Well begun is half-done. But far too many resumes begin with objective statements that can only be described as ... half-baked.
As a professional resume writer, I review and analyze nearly 2,000 resumes every year. And in the vast majority of cases,
almost every job seeker could use a better opening objective.
To show you what I mean, here are three example objectives from actual resumes sent to me for analysis. (My comments are in
parentheses.) Each resume got off to a horrible start as a result of these objectionable objectives.
To obtain a responsible (as opposed to irresponsible?) and challenging (what, you don't like dull work?) position where my
education and work experience will have valuable application (instead of a worthless one?)
To contribute professionalism and experience to a challenging position offering ample skill utilization and growth opportunities.
(This is just plain gobbledygook, and could describe any job on earth, really.)
Seeking a challenging career with a progressive organization which will utilize my skills, abilities and education in management,
product management, operations, purchasing and buying ... (Sorry, I gave up halfway through. Chances are, employers reading
that sleep-inducing sentence will, too.)
OK. So much for how not to start your resume.
You can stand out from the crowd if you'll just start your from the employer's point of view, instead of your own. And use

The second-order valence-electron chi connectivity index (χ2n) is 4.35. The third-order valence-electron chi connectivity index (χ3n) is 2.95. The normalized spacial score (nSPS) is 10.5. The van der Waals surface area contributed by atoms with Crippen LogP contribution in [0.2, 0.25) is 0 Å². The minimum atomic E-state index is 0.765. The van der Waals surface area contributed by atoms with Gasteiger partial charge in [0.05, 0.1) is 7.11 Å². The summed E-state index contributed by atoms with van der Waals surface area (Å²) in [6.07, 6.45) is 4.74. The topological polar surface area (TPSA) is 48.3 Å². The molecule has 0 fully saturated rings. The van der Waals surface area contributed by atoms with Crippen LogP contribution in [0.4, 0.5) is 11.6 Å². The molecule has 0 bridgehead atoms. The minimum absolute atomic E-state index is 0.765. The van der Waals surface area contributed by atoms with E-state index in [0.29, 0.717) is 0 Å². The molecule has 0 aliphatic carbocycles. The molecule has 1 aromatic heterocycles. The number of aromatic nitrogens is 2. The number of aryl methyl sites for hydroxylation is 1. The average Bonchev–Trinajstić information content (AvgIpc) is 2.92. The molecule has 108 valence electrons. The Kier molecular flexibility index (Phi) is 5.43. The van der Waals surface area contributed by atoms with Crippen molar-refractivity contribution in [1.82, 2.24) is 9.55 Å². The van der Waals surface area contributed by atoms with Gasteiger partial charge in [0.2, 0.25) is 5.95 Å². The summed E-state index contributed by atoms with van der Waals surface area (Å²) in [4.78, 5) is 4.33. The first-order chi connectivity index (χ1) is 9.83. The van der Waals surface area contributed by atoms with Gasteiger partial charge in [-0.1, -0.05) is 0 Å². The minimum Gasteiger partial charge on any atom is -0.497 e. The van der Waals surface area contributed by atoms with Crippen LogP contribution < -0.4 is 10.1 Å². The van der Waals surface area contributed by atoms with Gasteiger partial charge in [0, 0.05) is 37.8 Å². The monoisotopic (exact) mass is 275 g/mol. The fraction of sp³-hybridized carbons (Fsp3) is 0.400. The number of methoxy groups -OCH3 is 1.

everyday language as you write.
Sounds simple, doesn't it?
When writing your objective, make sure it answers this question: "What's in it for me?" That's the question on every employer's
mind as he or she reads your resume.
Here's an example objective, to get you started:
Management position in procurement where over 10 years of experience will add value to operations.
Avoid such trite phrases as: "seeking a chance for advancement," "where my skills will be utilized," or "where I can further
my career." I've seen each of these on resumes that were badly hampered as a result.
So, to keep your objective from being objectionable (and torpedoing your job search), put the focus where it belongs -- on
the employer and their needs.
And don't try to impress readers with your vocabulary. Write the way you would talk to your manager during a meeting. To see
if you've succeeded, read your objective out loud.
Best of luck to you!
About the Author:
Kevin Donlin owns and operates Guarantee.d Resumes. Since 1995, he has provided resumes, cover letters and online job-search
assistance to clients on five continents.
Kevin has been interviewed by WCCO and WLTE radio, and KMSP TV, among others. His articles have appeared in the National usiness
Employment Weekly, Minneapolis Star Tribune, Twin Cities Employment Weekly and others.
For more information, click HERE.